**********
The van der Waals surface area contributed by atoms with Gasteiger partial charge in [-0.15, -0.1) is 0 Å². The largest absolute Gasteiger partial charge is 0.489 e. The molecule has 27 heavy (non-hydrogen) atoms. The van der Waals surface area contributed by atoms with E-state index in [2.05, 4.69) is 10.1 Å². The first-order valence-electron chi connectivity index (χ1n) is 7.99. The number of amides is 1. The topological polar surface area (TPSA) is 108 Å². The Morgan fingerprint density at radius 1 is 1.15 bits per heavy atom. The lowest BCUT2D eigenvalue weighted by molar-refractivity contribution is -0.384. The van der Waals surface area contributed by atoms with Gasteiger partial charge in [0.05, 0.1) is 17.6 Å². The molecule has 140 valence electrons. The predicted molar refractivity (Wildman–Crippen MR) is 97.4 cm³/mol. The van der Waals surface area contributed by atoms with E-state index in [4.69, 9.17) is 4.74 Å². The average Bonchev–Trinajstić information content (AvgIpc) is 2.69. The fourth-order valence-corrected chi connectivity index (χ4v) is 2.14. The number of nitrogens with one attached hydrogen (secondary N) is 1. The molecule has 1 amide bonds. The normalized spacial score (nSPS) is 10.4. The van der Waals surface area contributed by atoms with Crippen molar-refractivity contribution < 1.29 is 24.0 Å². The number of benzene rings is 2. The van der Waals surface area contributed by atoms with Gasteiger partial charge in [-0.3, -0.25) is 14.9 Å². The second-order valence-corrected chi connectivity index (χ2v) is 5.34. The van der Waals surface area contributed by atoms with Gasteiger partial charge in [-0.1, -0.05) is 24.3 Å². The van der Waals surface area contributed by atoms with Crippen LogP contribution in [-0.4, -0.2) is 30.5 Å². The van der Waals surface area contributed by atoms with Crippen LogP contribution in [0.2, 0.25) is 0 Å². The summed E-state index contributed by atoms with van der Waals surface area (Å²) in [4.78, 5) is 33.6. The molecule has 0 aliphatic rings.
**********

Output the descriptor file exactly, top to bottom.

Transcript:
The van der Waals surface area contributed by atoms with Gasteiger partial charge in [-0.15, -0.1) is 0 Å². The largest absolute Gasteiger partial charge is 0.489 e. The molecule has 27 heavy (non-hydrogen) atoms. The van der Waals surface area contributed by atoms with E-state index in [2.05, 4.69) is 10.1 Å². The first-order valence-electron chi connectivity index (χ1n) is 7.99. The number of amides is 1. The topological polar surface area (TPSA) is 108 Å². The Morgan fingerprint density at radius 1 is 1.15 bits per heavy atom. The lowest BCUT2D eigenvalue weighted by molar-refractivity contribution is -0.384. The van der Waals surface area contributed by atoms with Gasteiger partial charge in [0.05, 0.1) is 17.6 Å². The molecule has 140 valence electrons. The predicted molar refractivity (Wildman–Crippen MR) is 97.4 cm³/mol. The van der Waals surface area contributed by atoms with E-state index in [4.69, 9.17) is 4.74 Å². The average Bonchev–Trinajstić information content (AvgIpc) is 2.69. The fourth-order valence-corrected chi connectivity index (χ4v) is 2.14. The number of nitrogens with one attached hydrogen (secondary N) is 1. The molecule has 1 amide bonds. The normalized spacial score (nSPS) is 10.4. The van der Waals surface area contributed by atoms with Crippen molar-refractivity contribution < 1.29 is 24.0 Å². The number of benzene rings is 2. The van der Waals surface area contributed by atoms with Gasteiger partial charge in [-0.3, -0.25) is 14.9 Å². The second-order valence-corrected chi connectivity index (χ2v) is 5.34. The van der Waals surface area contributed by atoms with Gasteiger partial charge in [-0.1, -0.05) is 24.3 Å². The van der Waals surface area contributed by atoms with Crippen LogP contribution in [-0.4, -0.2) is 30.5 Å². The van der Waals surface area contributed by atoms with Crippen LogP contribution in [0.2, 0.25) is 0 Å². The summed E-state index contributed by atoms with van der Waals surface area (Å²) in [4.78, 5) is 33.6. The molecule has 0 aliphatic rings.